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OpenGL using Qt's opengl bindings

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Hi all

 

I have started writing a game recently, I have seen that Qt has defined many useful class ( QMatrix4x4 and all the OpenGL functions and many others ). Now my question is what will be the performance penalty of using Qt if any?

I noticed that some of the class have all constructors and functions defined as inline, so in order to prevent inlining is it worth inheriting to try keep size in check? any suggestions, comments and links will be welcome 

 

Thanks in advance

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I wouldn't consider using the helper classes like QMatrix4x4 for game development. Not for performance reasons, but because for serious game development too much is missing (starting with matrix of different sizes, non-rectangular matrices and so on). I'd rather use something like GLM from the start.

That said, using Qt to create and manage an OpenGL context is a different issue. Whether that makes sense will largely depend on the game you want to create. For example I would seriously consider it for a strategy game where UI complexity is a serious concern while maximizing my frame rate is not (QML/QtQuick is certainly an interesting beast to work with). On the other hand, for some shooter I would not even consider Qt.

The problem with Qt is probably less raw performance and more loss of control over the rendering loop.

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Don't try to prevent inlining unless you really know what you are doing. The library isn't designed to intentionally inline code that doesn't make sense to inline.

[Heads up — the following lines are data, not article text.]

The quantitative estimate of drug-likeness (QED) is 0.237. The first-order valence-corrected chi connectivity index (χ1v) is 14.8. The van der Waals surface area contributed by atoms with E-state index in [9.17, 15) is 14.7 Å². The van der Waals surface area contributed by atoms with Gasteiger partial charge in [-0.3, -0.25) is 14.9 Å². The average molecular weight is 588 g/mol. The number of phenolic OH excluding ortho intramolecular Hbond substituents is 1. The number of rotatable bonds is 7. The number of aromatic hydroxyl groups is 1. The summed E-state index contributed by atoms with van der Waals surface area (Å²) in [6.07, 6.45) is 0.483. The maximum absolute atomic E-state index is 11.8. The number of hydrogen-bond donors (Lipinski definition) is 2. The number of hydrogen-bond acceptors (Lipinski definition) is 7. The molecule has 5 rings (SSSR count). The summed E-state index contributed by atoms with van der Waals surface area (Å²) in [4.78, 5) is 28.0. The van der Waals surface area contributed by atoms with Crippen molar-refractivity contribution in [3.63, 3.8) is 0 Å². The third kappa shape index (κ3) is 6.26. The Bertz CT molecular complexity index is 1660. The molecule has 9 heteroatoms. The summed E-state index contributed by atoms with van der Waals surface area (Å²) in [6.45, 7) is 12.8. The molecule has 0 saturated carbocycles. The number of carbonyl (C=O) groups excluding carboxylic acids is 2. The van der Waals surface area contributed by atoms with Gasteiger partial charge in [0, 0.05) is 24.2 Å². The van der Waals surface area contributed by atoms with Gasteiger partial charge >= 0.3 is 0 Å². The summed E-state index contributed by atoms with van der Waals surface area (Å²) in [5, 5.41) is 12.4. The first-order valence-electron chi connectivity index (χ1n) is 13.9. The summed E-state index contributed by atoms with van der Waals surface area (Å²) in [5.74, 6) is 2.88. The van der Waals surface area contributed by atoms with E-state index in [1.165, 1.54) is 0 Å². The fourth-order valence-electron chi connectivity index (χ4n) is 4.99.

For Qt's math and similar functions, you'll almost certainly be fine on the performance front. If you ever find out you're not, it's not all that hard to replace the functionality you were using anyways.

 

For Qt's more generic tools, where performance will eventually kill you is state changes. If you're going to have simple scenes in your game, Qt will probably work well enough. If you're going to have complex scenes, Qt will be causing more state changes than you want behind the scenes.

 

Is there a reason you don't want to use an actual game engine or libraries specifically designed for games? When something is designed for games, it's going to optimize for animations, character movements, culling excess polygons, etc. When something is designed for general purpose use, it's going to optimize for a UI that probably only has a small portion changing, and probably with very simple changes at that.

 

Edit: BitMaster's point about just plain missing features essential for game development is probably even more important than performance. I haven't given much thought to this idea of using non-game tools for games, so there are probably other things I'm missing as well. Unless you can outweigh the concerns with significant benefits, I'd recommend just using actual game development tools for developing games.

Edited by richardurich